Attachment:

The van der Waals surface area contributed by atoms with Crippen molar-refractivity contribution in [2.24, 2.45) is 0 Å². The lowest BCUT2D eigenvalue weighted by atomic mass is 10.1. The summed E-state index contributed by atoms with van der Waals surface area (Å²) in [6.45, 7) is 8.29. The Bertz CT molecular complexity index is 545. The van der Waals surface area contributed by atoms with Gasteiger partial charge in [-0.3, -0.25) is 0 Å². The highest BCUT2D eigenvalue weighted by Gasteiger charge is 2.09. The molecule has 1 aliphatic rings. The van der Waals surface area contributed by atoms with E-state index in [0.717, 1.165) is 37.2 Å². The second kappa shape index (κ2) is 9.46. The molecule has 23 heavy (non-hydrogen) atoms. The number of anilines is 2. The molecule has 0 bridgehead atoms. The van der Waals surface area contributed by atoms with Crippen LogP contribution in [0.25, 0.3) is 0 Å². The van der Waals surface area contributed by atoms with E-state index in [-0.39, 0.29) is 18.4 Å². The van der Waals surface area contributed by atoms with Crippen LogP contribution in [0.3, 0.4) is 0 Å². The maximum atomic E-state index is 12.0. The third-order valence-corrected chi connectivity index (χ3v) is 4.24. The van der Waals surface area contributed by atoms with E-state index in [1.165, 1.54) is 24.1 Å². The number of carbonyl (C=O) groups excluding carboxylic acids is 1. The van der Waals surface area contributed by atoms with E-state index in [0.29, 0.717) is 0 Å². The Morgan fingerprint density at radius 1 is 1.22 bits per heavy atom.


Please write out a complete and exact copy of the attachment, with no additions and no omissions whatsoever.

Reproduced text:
The van der Waals surface area contributed by atoms with Crippen molar-refractivity contribution in [2.24, 2.45) is 0 Å². The lowest BCUT2D eigenvalue weighted by atomic mass is 10.1. The summed E-state index contributed by atoms with van der Waals surface area (Å²) in [6.45, 7) is 8.29. The Bertz CT molecular complexity index is 545. The van der Waals surface area contributed by atoms with Gasteiger partial charge in [-0.3, -0.25) is 0 Å². The highest BCUT2D eigenvalue weighted by Gasteiger charge is 2.09. The molecule has 1 aliphatic rings. The van der Waals surface area contributed by atoms with E-state index in [0.717, 1.165) is 37.2 Å². The second kappa shape index (κ2) is 9.46. The molecule has 23 heavy (non-hydrogen) atoms. The number of anilines is 2. The molecule has 0 bridgehead atoms. The van der Waals surface area contributed by atoms with Crippen LogP contribution in [0.25, 0.3) is 0 Å². The van der Waals surface area contributed by atoms with E-state index in [-0.39, 0.29) is 18.4 Å². The van der Waals surface area contributed by atoms with Crippen LogP contribution in [0.3, 0.4) is 0 Å². The maximum atomic E-state index is 12.0. The third-order valence-corrected chi connectivity index (χ3v) is 4.24. The van der Waals surface area contributed by atoms with E-state index in [1.165, 1.54) is 24.1 Å². The number of carbonyl (C=O) groups excluding carboxylic acids is 1. The van der Waals surface area contributed by atoms with E-state index in [0.29, 0.717) is 0 Å². The Morgan fingerprint density at radius 1 is 1.22 bits per heavy atom.